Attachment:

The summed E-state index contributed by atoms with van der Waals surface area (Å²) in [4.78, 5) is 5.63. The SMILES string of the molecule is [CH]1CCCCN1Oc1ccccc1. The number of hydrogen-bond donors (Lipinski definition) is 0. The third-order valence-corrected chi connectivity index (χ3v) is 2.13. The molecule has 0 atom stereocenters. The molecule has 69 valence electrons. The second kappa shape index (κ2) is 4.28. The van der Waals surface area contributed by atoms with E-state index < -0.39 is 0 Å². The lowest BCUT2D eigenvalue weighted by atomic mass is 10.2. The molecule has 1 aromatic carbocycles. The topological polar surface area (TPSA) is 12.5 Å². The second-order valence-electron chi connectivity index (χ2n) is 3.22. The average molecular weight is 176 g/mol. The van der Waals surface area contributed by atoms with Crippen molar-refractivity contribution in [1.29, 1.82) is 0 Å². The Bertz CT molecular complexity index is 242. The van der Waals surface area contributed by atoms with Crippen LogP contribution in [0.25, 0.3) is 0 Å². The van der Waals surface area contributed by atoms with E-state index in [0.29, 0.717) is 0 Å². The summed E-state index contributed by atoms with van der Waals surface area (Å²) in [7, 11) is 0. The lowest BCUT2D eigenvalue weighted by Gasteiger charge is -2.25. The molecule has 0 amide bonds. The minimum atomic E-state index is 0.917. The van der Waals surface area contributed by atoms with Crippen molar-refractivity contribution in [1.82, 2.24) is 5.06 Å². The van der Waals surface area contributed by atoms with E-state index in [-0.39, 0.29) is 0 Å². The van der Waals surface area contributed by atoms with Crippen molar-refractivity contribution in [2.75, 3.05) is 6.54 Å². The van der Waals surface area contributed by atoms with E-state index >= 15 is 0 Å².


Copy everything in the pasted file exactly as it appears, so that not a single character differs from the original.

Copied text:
The summed E-state index contributed by atoms with van der Waals surface area (Å²) in [4.78, 5) is 5.63. The SMILES string of the molecule is [CH]1CCCCN1Oc1ccccc1. The number of hydrogen-bond donors (Lipinski definition) is 0. The third-order valence-corrected chi connectivity index (χ3v) is 2.13. The molecule has 0 atom stereocenters. The molecule has 69 valence electrons. The second kappa shape index (κ2) is 4.28. The van der Waals surface area contributed by atoms with E-state index < -0.39 is 0 Å². The lowest BCUT2D eigenvalue weighted by atomic mass is 10.2. The molecule has 1 aromatic carbocycles. The topological polar surface area (TPSA) is 12.5 Å². The second-order valence-electron chi connectivity index (χ2n) is 3.22. The average molecular weight is 176 g/mol. The van der Waals surface area contributed by atoms with Crippen molar-refractivity contribution in [1.29, 1.82) is 0 Å². The Bertz CT molecular complexity index is 242. The van der Waals surface area contributed by atoms with Crippen LogP contribution in [0.25, 0.3) is 0 Å². The van der Waals surface area contributed by atoms with E-state index in [0.29, 0.717) is 0 Å². The summed E-state index contributed by atoms with van der Waals surface area (Å²) in [7, 11) is 0. The lowest BCUT2D eigenvalue weighted by Gasteiger charge is -2.25. The molecule has 0 amide bonds. The minimum atomic E-state index is 0.917. The van der Waals surface area contributed by atoms with Crippen molar-refractivity contribution in [1.82, 2.24) is 5.06 Å². The van der Waals surface area contributed by atoms with E-state index in [-0.39, 0.29) is 0 Å². The van der Waals surface area contributed by atoms with Crippen molar-refractivity contribution in [2.75, 3.05) is 6.54 Å². The van der Waals surface area contributed by atoms with E-state index >= 15 is 0 Å².